20 Lonsdale St, AscotOne of the downstairs bedrooms has a study nook and opens through white plantation shutter doors to a small courtyard, while the upper main bedroom has a walk-in wardrobe, an ensuite and access to the front balcony.The residence also includes an office with built-in cabinetry and a downstairs rumpus room that extends to a rear covered patio. 20 Lonsdale St, AscotMore from newsMould, age, not enough to stop 17 bidders fighting for this home2 hours agoBuyers ‘crazy’ not to take govt freebies, says 28-yr-old investor8 hours agoA mix of formal and informal living zones are complemented by generous outdoor areas, with the upstairs kitchen, living and dining spaces opening to front and rear balconies with leafy street and backyard views.Covered and floored with timber, the rear balcony has an awning for relaxed, year-round entertaining, while the back yard boasts an in-ground pool with a perimeter of established gardens and trees providing ample privacy.Back inside, the bedrooms are upstairs and down, all with carpet and either a ceiling fan or airconditioning. 20 Lonsdale St, AscotAgent Damon Warat counts the house’s location as one of its top perks, being located in a quiet tree-lined street only a short stroll to Racecourse Rd and its cafes, bars and restaurants.“This is a really good family home, spread over two spacious levels with a bright, naturally lit interior,” Mr Warat said.Sitting on 810sq m, the house has an open-plan design with sleek timber floorboards, VJ walls, high ceilings and an elegant, neutral colour scheme throughout. 20 Lonsdale St, AscotOther features of the house include sufficient storage areas, a double garage, fireplace, ducted airconditioning, carpet to the upstairs living room, leadlight glass to assorted windows and doors, and stainless steel appliances in the kitchen.“Offering more than enough room for the growing family, this residence is all about lifestyle,” Mr Warat said.“Elegantly and generously proportioned, it is in one of Ascot’s most loved streets, close to Racecourse Rd and the Eagle Farm produce markets.” Inspections are by appointment, with the property scheduled to go to auction on site at 9am on March 4 if not sold sooner. 20 Lonsdale St, AscotTHIS five-bedroom home in one of Brisbane’s most prestigious suburbs is packed with features for the growing family.With nothing to do but move in, this five-bedroom residence offers all of the convenience of a comfortable, ready to enjoy lifestyle. The property at 20 Lonsdale St, Ascot, has three bathrooms, two car spaces and loads of family friendly features.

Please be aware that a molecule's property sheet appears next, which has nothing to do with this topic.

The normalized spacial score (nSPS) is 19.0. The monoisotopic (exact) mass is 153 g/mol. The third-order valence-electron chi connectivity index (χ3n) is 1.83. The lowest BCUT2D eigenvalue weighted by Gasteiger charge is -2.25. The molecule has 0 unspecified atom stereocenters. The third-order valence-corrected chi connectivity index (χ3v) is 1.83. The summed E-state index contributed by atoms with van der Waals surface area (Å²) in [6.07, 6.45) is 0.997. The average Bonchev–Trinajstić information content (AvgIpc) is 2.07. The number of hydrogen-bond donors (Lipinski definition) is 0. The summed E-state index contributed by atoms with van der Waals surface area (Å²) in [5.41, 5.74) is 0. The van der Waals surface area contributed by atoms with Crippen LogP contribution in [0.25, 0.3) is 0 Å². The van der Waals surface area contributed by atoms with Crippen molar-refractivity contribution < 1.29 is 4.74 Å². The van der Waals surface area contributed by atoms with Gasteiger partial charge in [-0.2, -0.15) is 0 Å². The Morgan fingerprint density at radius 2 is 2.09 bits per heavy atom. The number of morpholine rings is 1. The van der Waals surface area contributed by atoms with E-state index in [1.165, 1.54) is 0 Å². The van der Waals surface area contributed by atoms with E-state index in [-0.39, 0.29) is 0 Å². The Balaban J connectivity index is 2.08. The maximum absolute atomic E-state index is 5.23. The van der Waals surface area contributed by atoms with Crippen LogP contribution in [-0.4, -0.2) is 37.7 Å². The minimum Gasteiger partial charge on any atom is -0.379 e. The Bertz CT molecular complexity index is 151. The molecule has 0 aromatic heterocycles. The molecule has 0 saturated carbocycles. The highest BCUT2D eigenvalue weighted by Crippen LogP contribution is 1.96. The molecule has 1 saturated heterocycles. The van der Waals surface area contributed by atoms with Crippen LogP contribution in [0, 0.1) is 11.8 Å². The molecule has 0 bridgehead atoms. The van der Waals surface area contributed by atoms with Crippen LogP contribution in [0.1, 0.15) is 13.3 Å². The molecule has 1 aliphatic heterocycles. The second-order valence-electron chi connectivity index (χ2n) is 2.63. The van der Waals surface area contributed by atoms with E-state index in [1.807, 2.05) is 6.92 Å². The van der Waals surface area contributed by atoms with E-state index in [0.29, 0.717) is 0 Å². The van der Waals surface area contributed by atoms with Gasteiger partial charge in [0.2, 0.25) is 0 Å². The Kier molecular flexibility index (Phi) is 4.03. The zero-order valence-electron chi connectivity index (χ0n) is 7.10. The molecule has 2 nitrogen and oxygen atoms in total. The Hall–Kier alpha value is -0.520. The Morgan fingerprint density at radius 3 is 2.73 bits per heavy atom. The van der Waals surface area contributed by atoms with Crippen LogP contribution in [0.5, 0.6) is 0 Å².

NZ Herald 21 January 2012A heavy demand for sperm by growing numbers of single women and lesbian couples has pushed a nationwide fertility clinic to begin a recruitment drive described as groovy, quirky … and a little bit controversial. The New Zealand Fertility Associates’ cheeky posters tell prospective donors: “Give it a shot”, “Come one, come all” and “Make it count”. Medical director Dr Mary Birdsall said the campaign sprang from a nationwide “really serious” sperm shortage, with some women having to wait more than a year. It also marked a change that has swapped heterosexual couples hampered by male infertility for lesbian couples and single women who weren’t prepared to wait for Mr Right to have babies as the biggest clients, accounting for about 90 per cent of the bank’s waiting list.…..Donors could place some restrictions on who they would like their donation to go to, but could not give sperm without accepting their child would be able to eventually learn their identity when they became legally old enough to apply for donation records.http://www.nzherald.co.nz/nz/news/article.cfm?c_id=1&objectid=10780128